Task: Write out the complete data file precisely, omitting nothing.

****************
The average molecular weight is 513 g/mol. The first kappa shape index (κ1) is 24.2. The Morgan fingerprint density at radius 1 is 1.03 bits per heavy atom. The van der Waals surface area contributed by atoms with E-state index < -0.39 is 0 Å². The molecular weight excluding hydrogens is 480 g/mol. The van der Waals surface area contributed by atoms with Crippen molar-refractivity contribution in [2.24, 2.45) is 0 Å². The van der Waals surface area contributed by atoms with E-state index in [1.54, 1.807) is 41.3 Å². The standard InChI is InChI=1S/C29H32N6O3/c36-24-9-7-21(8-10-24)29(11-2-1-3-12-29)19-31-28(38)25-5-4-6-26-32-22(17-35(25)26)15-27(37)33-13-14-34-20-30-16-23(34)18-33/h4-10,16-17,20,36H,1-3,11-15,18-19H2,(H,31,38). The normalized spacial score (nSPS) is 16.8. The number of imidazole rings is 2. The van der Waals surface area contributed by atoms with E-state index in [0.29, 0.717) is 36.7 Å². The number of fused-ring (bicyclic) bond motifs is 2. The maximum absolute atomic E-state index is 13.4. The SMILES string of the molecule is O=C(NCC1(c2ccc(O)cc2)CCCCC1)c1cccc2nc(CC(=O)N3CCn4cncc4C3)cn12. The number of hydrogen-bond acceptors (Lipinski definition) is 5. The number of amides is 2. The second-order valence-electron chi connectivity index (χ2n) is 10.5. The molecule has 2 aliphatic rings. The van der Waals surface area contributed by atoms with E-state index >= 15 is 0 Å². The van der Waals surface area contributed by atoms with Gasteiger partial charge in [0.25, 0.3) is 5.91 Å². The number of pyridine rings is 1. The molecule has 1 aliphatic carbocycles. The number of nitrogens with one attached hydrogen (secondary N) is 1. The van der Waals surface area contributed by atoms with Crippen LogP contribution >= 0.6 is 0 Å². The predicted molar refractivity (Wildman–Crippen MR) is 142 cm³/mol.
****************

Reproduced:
The average molecular weight is 513 g/mol. The first kappa shape index (κ1) is 24.2. The Morgan fingerprint density at radius 1 is 1.03 bits per heavy atom. The van der Waals surface area contributed by atoms with E-state index < -0.39 is 0 Å². The molecular weight excluding hydrogens is 480 g/mol. The van der Waals surface area contributed by atoms with Crippen molar-refractivity contribution in [2.24, 2.45) is 0 Å². The van der Waals surface area contributed by atoms with E-state index in [1.54, 1.807) is 41.3 Å². The standard InChI is InChI=1S/C29H32N6O3/c36-24-9-7-21(8-10-24)29(11-2-1-3-12-29)19-31-28(38)25-5-4-6-26-32-22(17-35(25)26)15-27(37)33-13-14-34-20-30-16-23(34)18-33/h4-10,16-17,20,36H,1-3,11-15,18-19H2,(H,31,38). The normalized spacial score (nSPS) is 16.8. The number of imidazole rings is 2. The van der Waals surface area contributed by atoms with E-state index in [0.29, 0.717) is 36.7 Å². The number of fused-ring (bicyclic) bond motifs is 2. The maximum absolute atomic E-state index is 13.4. The SMILES string of the molecule is O=C(NCC1(c2ccc(O)cc2)CCCCC1)c1cccc2nc(CC(=O)N3CCn4cncc4C3)cn12. The number of hydrogen-bond acceptors (Lipinski definition) is 5. The number of amides is 2. The second-order valence-electron chi connectivity index (χ2n) is 10.5. The molecule has 2 aliphatic rings. The van der Waals surface area contributed by atoms with E-state index >= 15 is 0 Å². The van der Waals surface area contributed by atoms with Gasteiger partial charge in [0.25, 0.3) is 5.91 Å². The number of pyridine rings is 1. The molecule has 1 aliphatic carbocycles. The number of nitrogens with one attached hydrogen (secondary N) is 1. The van der Waals surface area contributed by atoms with Crippen LogP contribution >= 0.6 is 0 Å². The predicted molar refractivity (Wildman–Crippen MR) is 142 cm³/mol.